Digital breast tomosynthesis, also referred to as three-dimensional (3D) mammography, creates a three-dimensional picture of the breast from many angles using low-dose x-rays. The breast is positioned in a similar fashion to a conventional mammogram, with slightly less compression, while a scanner rotates around the breast in an arc formation. Several images are taken over approximately seven seconds. Once the images are taken, computer programs produce clear and highly-focused 3D representations of the breast that the radiologist can then view as thin layers of breast tissue, similar to CT scan images. This technology allows for greater accuracy and easier identification of abnormalities.
Digital breast tomosynthesis is considered medically necessary if the medical appropriateness criteria are met. (See Medical Appropriateness below.)
Digital breast tomosynthesis is considered medically appropriate if ANY ONE of the following are met:
Individual at average risk of breast cancer with ALL of the following:
Age 40 and over
Individual at increased risk of breast cancer if ANY ONE of the following are met:
Age 25 or older with prior thoracic radiation therapy between the ages of 10 and 30
Women age 30 or older with lifetime risk of breast cancer ≥ 20% based on personal history of lobular carcinoma in situ (LCIS), atypical ductal hyperplasia (ADH), or atypical lobular hyperplasia (ALH)
Women age 30 or older with lifetime risk of breast cancer ≥ 20% according to risk assessment tools that are based mainly on family history, e.g. Claus, BRCAPRO, BOADICEA, Tyrer-Cuzick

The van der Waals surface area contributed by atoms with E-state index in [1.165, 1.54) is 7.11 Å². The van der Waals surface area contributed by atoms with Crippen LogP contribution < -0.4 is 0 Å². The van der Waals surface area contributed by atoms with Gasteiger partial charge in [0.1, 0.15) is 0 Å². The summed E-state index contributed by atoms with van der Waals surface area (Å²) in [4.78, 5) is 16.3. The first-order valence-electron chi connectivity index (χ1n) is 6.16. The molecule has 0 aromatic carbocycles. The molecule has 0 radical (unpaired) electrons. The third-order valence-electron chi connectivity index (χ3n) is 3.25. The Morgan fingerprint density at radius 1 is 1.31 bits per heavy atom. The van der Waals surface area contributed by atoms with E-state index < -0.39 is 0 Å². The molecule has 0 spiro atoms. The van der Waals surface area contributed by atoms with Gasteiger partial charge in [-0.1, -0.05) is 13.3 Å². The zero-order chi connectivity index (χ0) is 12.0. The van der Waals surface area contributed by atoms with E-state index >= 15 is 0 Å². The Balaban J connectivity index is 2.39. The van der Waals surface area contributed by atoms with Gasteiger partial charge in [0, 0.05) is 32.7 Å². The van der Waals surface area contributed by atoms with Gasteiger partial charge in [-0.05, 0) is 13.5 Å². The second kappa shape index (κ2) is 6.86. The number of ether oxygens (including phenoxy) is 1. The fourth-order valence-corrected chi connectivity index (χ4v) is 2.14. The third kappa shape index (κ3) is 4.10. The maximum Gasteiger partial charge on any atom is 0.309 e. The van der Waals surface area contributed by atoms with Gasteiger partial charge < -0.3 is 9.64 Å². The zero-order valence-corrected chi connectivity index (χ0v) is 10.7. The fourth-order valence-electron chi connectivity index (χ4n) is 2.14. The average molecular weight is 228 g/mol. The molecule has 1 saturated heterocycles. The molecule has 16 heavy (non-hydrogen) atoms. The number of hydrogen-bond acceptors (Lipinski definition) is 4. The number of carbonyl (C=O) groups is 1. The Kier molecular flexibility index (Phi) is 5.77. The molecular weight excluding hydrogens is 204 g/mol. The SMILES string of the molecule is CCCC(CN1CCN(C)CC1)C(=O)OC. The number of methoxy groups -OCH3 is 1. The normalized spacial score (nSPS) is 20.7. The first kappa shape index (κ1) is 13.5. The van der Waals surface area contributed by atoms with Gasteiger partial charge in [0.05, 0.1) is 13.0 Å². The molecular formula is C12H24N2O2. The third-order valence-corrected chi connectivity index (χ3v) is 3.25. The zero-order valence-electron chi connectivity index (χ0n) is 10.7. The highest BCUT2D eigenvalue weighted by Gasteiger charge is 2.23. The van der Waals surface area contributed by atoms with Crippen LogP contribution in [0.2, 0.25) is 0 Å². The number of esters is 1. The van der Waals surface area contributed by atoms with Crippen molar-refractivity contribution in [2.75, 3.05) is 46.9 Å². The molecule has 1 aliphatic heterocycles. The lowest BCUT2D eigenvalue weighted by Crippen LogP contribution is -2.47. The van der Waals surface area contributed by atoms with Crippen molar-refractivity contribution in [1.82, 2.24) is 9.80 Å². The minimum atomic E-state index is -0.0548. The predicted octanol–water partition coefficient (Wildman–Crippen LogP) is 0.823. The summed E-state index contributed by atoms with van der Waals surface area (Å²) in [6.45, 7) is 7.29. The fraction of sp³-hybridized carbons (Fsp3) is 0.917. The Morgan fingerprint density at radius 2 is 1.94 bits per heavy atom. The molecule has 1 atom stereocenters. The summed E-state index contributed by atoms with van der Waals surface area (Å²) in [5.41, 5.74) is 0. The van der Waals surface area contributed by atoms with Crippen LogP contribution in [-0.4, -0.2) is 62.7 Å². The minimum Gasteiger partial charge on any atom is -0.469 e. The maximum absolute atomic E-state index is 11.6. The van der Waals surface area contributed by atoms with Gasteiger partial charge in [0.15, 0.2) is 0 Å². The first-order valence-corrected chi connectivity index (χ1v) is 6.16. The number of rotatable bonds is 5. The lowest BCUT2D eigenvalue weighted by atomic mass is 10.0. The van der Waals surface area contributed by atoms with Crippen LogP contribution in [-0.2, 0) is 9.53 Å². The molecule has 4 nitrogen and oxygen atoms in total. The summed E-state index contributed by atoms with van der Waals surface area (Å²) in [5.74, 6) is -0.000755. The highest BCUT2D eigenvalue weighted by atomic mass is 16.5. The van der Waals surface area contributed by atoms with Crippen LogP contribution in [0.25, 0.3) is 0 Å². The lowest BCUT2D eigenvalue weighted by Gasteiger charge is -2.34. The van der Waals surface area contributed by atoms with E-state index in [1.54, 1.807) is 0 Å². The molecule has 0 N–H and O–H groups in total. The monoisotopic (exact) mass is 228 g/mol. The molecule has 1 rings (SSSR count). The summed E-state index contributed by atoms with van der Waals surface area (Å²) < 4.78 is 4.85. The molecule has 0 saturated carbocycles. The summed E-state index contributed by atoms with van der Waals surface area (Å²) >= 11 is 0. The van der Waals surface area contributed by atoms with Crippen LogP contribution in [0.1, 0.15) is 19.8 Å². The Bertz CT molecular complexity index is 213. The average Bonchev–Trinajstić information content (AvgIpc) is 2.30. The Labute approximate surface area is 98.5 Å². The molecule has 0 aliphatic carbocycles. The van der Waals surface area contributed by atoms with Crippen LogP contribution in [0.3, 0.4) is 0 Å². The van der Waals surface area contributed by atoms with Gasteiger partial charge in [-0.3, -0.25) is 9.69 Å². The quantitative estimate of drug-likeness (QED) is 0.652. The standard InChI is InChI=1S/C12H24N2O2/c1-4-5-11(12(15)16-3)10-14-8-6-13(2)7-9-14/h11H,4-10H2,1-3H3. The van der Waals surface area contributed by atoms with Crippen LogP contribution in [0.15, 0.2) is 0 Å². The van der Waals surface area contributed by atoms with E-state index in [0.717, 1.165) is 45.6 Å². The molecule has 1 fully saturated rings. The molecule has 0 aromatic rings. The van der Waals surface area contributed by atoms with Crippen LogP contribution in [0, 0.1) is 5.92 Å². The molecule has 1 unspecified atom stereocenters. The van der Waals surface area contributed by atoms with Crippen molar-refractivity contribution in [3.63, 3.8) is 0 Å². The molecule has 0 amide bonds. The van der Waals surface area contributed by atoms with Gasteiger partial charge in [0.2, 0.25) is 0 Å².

Women age 35 or older with five-year Gail Model risk of invasive breast cancer ≥ 1.7%
Any specific products referenced in this policy are just examples and are intended for illustrative purposes only. It is not intended to be a recommendation of one product over another, and is not intended to represent a complete listing of all products available. These examples are contained in the parenthetical e.g. statement.
We develop Medical Policies to provide guidance to Members and Providers. This Medical Policy relates only to the services or supplies described in it. The existence of a Medical Policy is not an authorization, certification, explanation of benefits, or a contract for the service (or supply) that is referenced in the Medical Policy. For a determination of the benefits that a Member is entitled to receive under his or her health plan, the Member's health plan must be reviewed. If there is a conflict between the Medical Policy and a health plan, the express terms of the health plan will govern.
American College of Obstetricians and Gynecologists. (2011, reaffirmed 2014). Practice Bulletin #122. Breast cancer screening. Retrieved September 21, 2016 from https://www.acog.org.
American College of Obstetricians and Gynecologists. (2015, March). Committee Opinion #625. Mamagement of women with dense breasts diagnosed by mammography. Retrieved September 19, 2017 from https://www.acog.org.